Following signature of the treaty establishing a constitution for Europe, which is to take place in Rome on 29 October, it will then be for all member states of the European Union to ratify the European constitution in accordance with their own constitutional requirements. The European constitution sets a target date of 1 November 2006 for the completion of this process and for its entry into force. The Taoiseach has made clear, most recently in this House on 6 October, that there will be a referendum in Ireland. The Government will give detailed thought to the timing in due course.
The Government will do all it can to foster the fullest possible national debate on the European constitution, building on the excellent work done by the National Forum on Europe and the Oireachtas Joint Committee on European Affairs during the European convention and the subsequent intergovernmental conference. As an initial contribution, my Department will next week be publishing an explanatory guide to the European constitution, together with a short pamphlet for wider distribution. I am also conscious of the important role political parties, the social partners and other concerned groups and individuals have in stimulating debate.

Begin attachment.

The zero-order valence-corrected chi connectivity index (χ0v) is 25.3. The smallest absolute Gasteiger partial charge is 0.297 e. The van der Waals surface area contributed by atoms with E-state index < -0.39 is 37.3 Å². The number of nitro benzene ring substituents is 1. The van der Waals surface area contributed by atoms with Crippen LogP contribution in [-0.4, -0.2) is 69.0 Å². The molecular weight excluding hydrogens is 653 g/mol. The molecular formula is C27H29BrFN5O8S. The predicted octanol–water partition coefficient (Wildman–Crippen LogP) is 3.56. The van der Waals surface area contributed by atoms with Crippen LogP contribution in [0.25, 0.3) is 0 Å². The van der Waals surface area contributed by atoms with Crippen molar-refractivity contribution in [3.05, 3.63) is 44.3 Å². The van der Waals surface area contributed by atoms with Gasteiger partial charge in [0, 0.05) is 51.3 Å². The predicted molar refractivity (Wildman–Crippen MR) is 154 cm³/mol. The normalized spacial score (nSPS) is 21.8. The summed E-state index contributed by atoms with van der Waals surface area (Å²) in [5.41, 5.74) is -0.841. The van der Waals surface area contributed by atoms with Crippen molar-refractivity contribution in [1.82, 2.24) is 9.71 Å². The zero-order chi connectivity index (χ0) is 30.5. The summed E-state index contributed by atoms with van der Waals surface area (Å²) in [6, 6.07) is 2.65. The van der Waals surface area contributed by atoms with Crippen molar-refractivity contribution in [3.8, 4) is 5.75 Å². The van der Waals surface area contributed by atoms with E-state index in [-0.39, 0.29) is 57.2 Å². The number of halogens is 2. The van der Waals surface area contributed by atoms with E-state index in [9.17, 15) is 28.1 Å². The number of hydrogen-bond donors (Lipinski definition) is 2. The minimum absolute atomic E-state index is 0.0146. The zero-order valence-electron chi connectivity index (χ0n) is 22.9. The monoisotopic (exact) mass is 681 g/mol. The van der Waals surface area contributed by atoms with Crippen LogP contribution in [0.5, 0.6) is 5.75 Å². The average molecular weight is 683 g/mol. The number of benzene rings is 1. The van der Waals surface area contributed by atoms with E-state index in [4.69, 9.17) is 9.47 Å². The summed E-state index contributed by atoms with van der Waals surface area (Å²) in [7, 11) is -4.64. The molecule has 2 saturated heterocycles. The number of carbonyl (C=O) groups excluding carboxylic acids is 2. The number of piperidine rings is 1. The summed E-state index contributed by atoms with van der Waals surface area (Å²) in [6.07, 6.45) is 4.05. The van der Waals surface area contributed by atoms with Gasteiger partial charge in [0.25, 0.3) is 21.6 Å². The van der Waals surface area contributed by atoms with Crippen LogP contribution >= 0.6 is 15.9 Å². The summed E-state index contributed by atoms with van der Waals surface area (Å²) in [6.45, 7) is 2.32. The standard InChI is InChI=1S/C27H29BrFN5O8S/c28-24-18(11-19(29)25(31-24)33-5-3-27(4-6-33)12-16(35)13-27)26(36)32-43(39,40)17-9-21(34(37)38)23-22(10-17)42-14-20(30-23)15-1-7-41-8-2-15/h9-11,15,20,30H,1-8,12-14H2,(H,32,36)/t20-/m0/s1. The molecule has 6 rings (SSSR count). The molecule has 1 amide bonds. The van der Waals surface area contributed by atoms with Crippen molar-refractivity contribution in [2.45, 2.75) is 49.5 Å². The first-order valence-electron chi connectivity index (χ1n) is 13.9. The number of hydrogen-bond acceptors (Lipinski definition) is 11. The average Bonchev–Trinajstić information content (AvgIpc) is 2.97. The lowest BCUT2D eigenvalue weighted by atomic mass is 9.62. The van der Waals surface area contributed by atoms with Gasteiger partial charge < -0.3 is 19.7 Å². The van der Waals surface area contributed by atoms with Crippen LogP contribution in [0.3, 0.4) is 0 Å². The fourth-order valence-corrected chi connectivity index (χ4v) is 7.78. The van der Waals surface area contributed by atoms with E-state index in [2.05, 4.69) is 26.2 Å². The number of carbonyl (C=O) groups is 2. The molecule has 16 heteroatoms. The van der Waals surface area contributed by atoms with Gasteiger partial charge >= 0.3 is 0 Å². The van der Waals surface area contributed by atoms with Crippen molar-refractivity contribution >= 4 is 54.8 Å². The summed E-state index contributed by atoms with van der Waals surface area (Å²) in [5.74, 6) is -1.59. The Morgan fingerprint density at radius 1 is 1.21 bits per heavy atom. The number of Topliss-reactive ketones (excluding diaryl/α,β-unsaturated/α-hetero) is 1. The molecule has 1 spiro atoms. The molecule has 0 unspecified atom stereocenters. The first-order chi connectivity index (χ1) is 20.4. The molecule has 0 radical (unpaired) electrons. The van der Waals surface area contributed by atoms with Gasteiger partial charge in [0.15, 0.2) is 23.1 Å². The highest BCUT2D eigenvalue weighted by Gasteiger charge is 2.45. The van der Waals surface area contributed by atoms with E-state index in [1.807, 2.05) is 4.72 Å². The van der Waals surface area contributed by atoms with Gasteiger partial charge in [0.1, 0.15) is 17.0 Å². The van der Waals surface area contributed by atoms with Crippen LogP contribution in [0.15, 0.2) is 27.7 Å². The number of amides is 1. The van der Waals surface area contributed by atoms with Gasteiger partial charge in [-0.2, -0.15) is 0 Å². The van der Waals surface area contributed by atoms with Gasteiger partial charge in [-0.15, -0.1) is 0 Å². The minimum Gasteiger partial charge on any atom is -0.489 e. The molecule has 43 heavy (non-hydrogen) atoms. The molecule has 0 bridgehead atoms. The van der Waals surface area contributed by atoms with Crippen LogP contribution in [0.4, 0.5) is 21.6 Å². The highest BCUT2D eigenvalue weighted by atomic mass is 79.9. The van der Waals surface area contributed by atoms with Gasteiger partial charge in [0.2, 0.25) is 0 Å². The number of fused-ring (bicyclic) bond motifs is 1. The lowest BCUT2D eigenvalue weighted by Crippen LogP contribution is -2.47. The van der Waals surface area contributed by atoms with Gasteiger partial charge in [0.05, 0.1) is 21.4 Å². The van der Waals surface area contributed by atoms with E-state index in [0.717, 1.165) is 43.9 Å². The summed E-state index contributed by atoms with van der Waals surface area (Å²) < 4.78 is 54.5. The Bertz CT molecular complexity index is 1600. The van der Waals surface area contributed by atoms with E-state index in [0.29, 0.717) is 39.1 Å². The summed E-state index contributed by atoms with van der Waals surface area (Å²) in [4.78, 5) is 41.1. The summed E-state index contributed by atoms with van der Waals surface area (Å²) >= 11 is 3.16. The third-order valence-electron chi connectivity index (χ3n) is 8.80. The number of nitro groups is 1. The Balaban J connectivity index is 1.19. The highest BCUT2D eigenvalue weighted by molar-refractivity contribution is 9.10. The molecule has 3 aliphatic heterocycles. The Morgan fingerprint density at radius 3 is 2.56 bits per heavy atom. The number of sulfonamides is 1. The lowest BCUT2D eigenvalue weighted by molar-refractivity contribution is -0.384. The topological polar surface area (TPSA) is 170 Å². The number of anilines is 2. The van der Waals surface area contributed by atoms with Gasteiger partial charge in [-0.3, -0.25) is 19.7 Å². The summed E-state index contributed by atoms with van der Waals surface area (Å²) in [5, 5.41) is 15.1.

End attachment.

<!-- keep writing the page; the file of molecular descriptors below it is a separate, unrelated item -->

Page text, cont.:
I am confident that the public will recognise that the European constitution is an important and positive step forward in the development of the European Union. It is a balanced document, clarifying how the Union operates and equipping it to face new challenges, without substantially changing its basic character or its relationship with its member states.